Country, Western & Gospel Music

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billy music, and Cincinnati. Cincinnati takes pride in "Mid­western Hayride" (Wed., 10:30 p.m.), which consists of fancy Dans caterwauling heart-rending laments and pretty cowgirls yodeling morosely as they pluck at guitars. The show turns around Master of Ceremonies Willie Thall, a part-time hillbilly from Chicago, who talks corny on mike, but is a city slicker off.
Nashville's bid, more impressive than Cincinnati's, rest on the corn-fed program "Grand Ole Opry," an NBC radio show for the past 30 years, and now an ABC-TV show too. The radio show has not missed a Saturday night broadcast since 1925, has a live audience of about 5,000 every week, has drawn over the years 5,000,000 visitors to see "Grand Ole Opry."
The sentiments expressed in hillbilly music are far from subtle, but they are forthright ("I've been workin' hard the whole week long/But I'm gonna have some wine, women and song"), candid ("If she's a honkytonk angel, I'm the devil that made her that way"), sincere ("I mean a lot to my Mom and Pop/I just hope I mean somethin' to you").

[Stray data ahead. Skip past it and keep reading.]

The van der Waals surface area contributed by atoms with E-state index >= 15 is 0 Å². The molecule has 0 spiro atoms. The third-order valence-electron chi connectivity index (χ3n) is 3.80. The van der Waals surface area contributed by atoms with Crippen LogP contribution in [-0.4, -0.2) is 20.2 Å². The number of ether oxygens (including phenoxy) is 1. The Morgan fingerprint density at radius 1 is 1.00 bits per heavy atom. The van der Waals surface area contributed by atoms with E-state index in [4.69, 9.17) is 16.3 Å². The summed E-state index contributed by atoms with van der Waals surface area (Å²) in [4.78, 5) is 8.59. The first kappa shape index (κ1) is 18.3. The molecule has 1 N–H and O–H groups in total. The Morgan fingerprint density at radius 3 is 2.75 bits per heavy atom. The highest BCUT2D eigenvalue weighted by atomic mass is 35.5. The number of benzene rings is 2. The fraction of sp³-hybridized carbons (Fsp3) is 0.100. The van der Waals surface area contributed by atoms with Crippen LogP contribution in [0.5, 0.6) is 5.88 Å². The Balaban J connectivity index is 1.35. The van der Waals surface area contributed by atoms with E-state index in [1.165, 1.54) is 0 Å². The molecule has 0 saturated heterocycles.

Why is it so successful? Says Ralph D. Foster, master­mind of Springfield's hillbilly enterprises: "There are more country people in America than any other kind of people. Most city people were from the country and are still senti­mentally attached to it."
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E-Book - An Annotated Compendium of Old Time American Songs by James Alverson III